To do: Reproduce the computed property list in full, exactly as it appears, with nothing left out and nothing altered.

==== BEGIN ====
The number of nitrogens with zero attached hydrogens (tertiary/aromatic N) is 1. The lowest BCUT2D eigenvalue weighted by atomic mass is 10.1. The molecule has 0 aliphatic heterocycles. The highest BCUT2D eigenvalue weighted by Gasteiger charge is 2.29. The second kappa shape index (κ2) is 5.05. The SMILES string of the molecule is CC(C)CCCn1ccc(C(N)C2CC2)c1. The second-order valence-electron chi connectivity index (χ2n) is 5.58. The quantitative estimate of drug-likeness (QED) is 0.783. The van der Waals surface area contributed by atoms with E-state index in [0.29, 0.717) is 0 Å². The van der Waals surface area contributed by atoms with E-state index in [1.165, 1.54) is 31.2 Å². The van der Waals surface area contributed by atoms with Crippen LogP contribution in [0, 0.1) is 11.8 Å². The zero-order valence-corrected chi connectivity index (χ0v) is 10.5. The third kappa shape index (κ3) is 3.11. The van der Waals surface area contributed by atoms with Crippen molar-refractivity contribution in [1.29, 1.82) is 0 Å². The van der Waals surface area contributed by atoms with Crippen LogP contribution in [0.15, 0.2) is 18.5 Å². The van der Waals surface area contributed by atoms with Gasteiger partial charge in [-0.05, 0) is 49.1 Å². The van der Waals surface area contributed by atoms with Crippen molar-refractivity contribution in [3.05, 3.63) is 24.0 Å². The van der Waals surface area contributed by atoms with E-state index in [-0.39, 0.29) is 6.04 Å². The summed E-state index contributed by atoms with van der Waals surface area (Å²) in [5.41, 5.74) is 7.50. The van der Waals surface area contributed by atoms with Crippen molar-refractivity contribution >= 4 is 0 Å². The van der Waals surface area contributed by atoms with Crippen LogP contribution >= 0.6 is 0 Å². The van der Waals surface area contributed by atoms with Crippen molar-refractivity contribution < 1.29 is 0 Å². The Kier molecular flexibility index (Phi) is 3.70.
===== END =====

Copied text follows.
The number of nitrogens with zero attached hydrogens (tertiary/aromatic N) is 1. The lowest BCUT2D eigenvalue weighted by atomic mass is 10.1. The molecule has 0 aliphatic heterocycles. The highest BCUT2D eigenvalue weighted by Gasteiger charge is 2.29. The second kappa shape index (κ2) is 5.05. The SMILES string of the molecule is CC(C)CCCn1ccc(C(N)C2CC2)c1. The second-order valence-electron chi connectivity index (χ2n) is 5.58. The quantitative estimate of drug-likeness (QED) is 0.783. The van der Waals surface area contributed by atoms with E-state index in [0.29, 0.717) is 0 Å². The van der Waals surface area contributed by atoms with E-state index in [1.165, 1.54) is 31.2 Å². The van der Waals surface area contributed by atoms with Crippen LogP contribution in [0, 0.1) is 11.8 Å². The zero-order valence-corrected chi connectivity index (χ0v) is 10.5. The third kappa shape index (κ3) is 3.11. The van der Waals surface area contributed by atoms with Crippen molar-refractivity contribution in [1.29, 1.82) is 0 Å². The van der Waals surface area contributed by atoms with Crippen LogP contribution in [0.15, 0.2) is 18.5 Å². The van der Waals surface area contributed by atoms with Gasteiger partial charge in [-0.05, 0) is 49.1 Å². The van der Waals surface area contributed by atoms with Crippen molar-refractivity contribution in [3.05, 3.63) is 24.0 Å². The van der Waals surface area contributed by atoms with E-state index in [-0.39, 0.29) is 6.04 Å². The summed E-state index contributed by atoms with van der Waals surface area (Å²) in [5.41, 5.74) is 7.50. The van der Waals surface area contributed by atoms with Crippen molar-refractivity contribution >= 4 is 0 Å². The van der Waals surface area contributed by atoms with Crippen LogP contribution >= 0.6 is 0 Å². The van der Waals surface area contributed by atoms with Crippen molar-refractivity contribution < 1.29 is 0 Å². The Kier molecular flexibility index (Phi) is 3.70.